It was a column headlined: “Let’s talk limits,” a well-written and balanced piece about the hype and rhetoric that surrounds our nation’s gun control debate.
It was published in Guns & Ammo, which describes itself as “the world’s most widely read firearms magazine.”
It was written by Dick Metcalf, a staunch Second Amendment supporter, who had the temerity to opine that reasonable gun regulations do not necessarily constitute an infringement on civil liberties.
“Way too many gun owners still seem to believe that any regulation of the right to keep and bear arms is an infringement,” Metcalf wrote in the December issue
“The fact is, all constitutional rights are regulated, always have been, and need to be.”
Gun advocates went ballistic. They felt betrayed by one of their own.
Jim Bequette, the magazine’s editor immediately apologized to readers for his goal of generating “a healthy exchange of ideas on gun rights.”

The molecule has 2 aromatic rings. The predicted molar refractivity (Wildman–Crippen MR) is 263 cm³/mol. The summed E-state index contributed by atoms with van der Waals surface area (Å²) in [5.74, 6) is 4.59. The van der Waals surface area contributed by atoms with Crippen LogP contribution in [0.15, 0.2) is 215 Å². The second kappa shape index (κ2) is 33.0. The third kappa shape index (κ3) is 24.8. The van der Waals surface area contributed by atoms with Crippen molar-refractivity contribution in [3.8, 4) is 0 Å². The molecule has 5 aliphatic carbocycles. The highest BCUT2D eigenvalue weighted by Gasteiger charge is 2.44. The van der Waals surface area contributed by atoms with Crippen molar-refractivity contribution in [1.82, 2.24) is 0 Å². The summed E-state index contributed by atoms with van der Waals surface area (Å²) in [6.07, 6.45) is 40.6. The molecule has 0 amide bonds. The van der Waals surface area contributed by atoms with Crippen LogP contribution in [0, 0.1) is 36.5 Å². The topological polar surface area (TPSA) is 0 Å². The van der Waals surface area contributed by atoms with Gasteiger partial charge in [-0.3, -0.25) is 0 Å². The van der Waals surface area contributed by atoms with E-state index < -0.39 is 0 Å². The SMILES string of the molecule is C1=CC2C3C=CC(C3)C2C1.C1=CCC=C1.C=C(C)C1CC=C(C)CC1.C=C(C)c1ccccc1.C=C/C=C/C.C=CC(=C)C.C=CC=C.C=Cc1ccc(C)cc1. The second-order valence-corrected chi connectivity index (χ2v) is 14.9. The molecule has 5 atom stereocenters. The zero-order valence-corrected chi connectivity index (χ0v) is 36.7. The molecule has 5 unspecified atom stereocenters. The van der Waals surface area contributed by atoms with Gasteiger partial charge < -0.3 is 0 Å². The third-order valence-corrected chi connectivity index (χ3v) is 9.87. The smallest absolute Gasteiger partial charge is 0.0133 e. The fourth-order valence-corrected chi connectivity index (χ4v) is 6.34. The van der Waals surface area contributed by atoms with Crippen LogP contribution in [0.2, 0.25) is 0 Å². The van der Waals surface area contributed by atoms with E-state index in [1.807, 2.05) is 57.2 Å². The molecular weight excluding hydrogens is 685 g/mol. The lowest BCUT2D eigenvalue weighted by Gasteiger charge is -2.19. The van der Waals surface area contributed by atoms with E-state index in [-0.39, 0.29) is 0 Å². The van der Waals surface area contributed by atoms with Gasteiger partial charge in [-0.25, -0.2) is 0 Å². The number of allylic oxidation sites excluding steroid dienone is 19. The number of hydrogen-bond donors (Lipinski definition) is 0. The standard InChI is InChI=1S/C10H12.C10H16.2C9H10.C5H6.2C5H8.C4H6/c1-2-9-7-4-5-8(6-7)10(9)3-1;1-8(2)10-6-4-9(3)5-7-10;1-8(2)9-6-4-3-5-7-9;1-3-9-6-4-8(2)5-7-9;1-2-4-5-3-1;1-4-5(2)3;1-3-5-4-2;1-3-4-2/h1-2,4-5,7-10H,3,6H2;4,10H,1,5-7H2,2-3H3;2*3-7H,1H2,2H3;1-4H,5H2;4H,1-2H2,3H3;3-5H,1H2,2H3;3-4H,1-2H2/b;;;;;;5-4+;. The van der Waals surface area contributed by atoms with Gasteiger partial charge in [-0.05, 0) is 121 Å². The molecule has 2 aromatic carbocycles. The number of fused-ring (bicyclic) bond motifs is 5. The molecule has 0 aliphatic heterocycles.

But that did not calm the storm. Metcalf was fired, and Bequette resigned his post a month earlier than he planned.
Apparently, too many of those who so staunchly support the Second Amendment have little use for the First Amendment.
If gun advocates feel as is if they are being discounted by the so-called mainstream media as “unreasonable,” perhaps they should try listening to other points of view and refrain from shooting any messenger with a set of talking points that don’t align perfectly with their own script, especially when that message comes from one of their own.